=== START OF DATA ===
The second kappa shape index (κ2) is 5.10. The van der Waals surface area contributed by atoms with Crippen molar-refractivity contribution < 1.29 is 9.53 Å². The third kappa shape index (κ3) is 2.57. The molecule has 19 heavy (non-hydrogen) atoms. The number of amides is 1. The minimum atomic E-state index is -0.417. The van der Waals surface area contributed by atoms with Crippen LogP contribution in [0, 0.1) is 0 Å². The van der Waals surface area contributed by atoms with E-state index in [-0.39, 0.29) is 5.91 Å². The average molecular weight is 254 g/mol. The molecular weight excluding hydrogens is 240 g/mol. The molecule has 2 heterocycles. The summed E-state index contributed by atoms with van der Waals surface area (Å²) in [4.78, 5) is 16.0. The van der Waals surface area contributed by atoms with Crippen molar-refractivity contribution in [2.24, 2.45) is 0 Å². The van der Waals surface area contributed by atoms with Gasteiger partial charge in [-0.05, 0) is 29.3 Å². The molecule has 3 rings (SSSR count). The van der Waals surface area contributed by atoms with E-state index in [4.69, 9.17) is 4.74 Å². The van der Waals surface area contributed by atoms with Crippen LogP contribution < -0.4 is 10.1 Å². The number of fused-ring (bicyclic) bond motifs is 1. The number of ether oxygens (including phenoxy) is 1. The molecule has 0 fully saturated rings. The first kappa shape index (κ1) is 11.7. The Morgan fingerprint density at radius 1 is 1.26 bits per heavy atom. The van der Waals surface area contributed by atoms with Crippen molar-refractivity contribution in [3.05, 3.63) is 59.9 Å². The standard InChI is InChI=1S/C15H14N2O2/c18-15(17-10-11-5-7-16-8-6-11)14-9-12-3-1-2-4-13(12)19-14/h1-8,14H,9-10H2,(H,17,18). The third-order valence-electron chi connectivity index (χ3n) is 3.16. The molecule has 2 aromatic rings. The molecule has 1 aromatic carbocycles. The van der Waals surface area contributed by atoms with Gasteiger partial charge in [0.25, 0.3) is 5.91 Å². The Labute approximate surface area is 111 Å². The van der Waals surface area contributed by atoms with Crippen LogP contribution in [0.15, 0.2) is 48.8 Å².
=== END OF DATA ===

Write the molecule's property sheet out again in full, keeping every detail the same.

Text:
The second kappa shape index (κ2) is 5.10. The van der Waals surface area contributed by atoms with Crippen molar-refractivity contribution < 1.29 is 9.53 Å². The third kappa shape index (κ3) is 2.57. The molecule has 19 heavy (non-hydrogen) atoms. The number of amides is 1. The minimum atomic E-state index is -0.417. The van der Waals surface area contributed by atoms with Crippen LogP contribution in [0, 0.1) is 0 Å². The van der Waals surface area contributed by atoms with E-state index in [-0.39, 0.29) is 5.91 Å². The average molecular weight is 254 g/mol. The molecular weight excluding hydrogens is 240 g/mol. The molecule has 2 heterocycles. The summed E-state index contributed by atoms with van der Waals surface area (Å²) in [4.78, 5) is 16.0. The van der Waals surface area contributed by atoms with Crippen molar-refractivity contribution in [2.24, 2.45) is 0 Å². The van der Waals surface area contributed by atoms with Gasteiger partial charge in [-0.05, 0) is 29.3 Å². The molecule has 3 rings (SSSR count). The van der Waals surface area contributed by atoms with E-state index in [4.69, 9.17) is 4.74 Å². The van der Waals surface area contributed by atoms with Crippen LogP contribution < -0.4 is 10.1 Å². The number of fused-ring (bicyclic) bond motifs is 1. The number of ether oxygens (including phenoxy) is 1. The molecule has 0 fully saturated rings. The first kappa shape index (κ1) is 11.7. The Morgan fingerprint density at radius 1 is 1.26 bits per heavy atom. The van der Waals surface area contributed by atoms with Crippen molar-refractivity contribution in [3.05, 3.63) is 59.9 Å². The standard InChI is InChI=1S/C15H14N2O2/c18-15(17-10-11-5-7-16-8-6-11)14-9-12-3-1-2-4-13(12)19-14/h1-8,14H,9-10H2,(H,17,18). The third-order valence-electron chi connectivity index (χ3n) is 3.16. The molecule has 2 aromatic rings. The molecule has 1 aromatic carbocycles. The van der Waals surface area contributed by atoms with Gasteiger partial charge in [0.25, 0.3) is 5.91 Å². The Labute approximate surface area is 111 Å². The van der Waals surface area contributed by atoms with Crippen LogP contribution in [0.15, 0.2) is 48.8 Å².